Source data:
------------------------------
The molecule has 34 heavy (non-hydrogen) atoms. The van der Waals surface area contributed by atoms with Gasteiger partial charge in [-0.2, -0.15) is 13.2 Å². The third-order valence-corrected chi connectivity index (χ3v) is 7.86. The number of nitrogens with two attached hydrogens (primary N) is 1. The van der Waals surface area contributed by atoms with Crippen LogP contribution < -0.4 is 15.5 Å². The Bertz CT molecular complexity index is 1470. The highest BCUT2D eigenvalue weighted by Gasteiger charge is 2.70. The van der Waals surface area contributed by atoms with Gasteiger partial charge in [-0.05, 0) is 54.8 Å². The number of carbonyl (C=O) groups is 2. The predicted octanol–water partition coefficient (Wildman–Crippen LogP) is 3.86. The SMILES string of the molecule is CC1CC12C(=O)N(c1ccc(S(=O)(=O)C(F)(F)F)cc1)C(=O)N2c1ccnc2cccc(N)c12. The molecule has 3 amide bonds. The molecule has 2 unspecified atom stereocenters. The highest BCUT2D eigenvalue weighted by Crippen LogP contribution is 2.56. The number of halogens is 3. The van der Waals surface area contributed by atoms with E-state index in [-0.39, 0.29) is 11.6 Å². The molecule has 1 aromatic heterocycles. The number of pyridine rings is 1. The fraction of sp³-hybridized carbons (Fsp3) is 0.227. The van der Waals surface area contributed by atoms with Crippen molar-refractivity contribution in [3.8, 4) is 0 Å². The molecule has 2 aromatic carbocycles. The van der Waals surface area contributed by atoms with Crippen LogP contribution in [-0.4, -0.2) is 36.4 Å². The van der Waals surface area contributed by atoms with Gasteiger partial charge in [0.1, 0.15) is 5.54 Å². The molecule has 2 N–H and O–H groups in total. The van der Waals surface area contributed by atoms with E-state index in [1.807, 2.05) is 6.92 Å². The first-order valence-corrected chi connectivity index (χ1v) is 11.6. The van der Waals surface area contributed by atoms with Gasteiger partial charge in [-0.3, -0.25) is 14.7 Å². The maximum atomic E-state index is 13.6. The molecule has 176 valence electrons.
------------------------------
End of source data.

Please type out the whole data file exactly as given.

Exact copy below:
The molecule has 34 heavy (non-hydrogen) atoms. The van der Waals surface area contributed by atoms with Gasteiger partial charge in [-0.2, -0.15) is 13.2 Å². The third-order valence-corrected chi connectivity index (χ3v) is 7.86. The number of nitrogens with two attached hydrogens (primary N) is 1. The van der Waals surface area contributed by atoms with Crippen LogP contribution < -0.4 is 15.5 Å². The Bertz CT molecular complexity index is 1470. The highest BCUT2D eigenvalue weighted by Gasteiger charge is 2.70. The van der Waals surface area contributed by atoms with Gasteiger partial charge in [-0.05, 0) is 54.8 Å². The number of carbonyl (C=O) groups is 2. The predicted octanol–water partition coefficient (Wildman–Crippen LogP) is 3.86. The SMILES string of the molecule is CC1CC12C(=O)N(c1ccc(S(=O)(=O)C(F)(F)F)cc1)C(=O)N2c1ccnc2cccc(N)c12. The molecule has 3 amide bonds. The molecule has 2 unspecified atom stereocenters. The highest BCUT2D eigenvalue weighted by Crippen LogP contribution is 2.56. The number of halogens is 3. The van der Waals surface area contributed by atoms with E-state index in [-0.39, 0.29) is 11.6 Å². The molecule has 1 aromatic heterocycles. The number of pyridine rings is 1. The fraction of sp³-hybridized carbons (Fsp3) is 0.227. The van der Waals surface area contributed by atoms with Crippen molar-refractivity contribution in [3.8, 4) is 0 Å². The molecule has 2 aromatic carbocycles. The van der Waals surface area contributed by atoms with Crippen LogP contribution in [-0.4, -0.2) is 36.4 Å². The van der Waals surface area contributed by atoms with Gasteiger partial charge in [0.1, 0.15) is 5.54 Å². The molecule has 2 N–H and O–H groups in total. The van der Waals surface area contributed by atoms with E-state index in [1.807, 2.05) is 6.92 Å². The first-order valence-corrected chi connectivity index (χ1v) is 11.6. The van der Waals surface area contributed by atoms with Gasteiger partial charge in [-0.3, -0.25) is 14.7 Å². The maximum atomic E-state index is 13.6. The molecule has 176 valence electrons.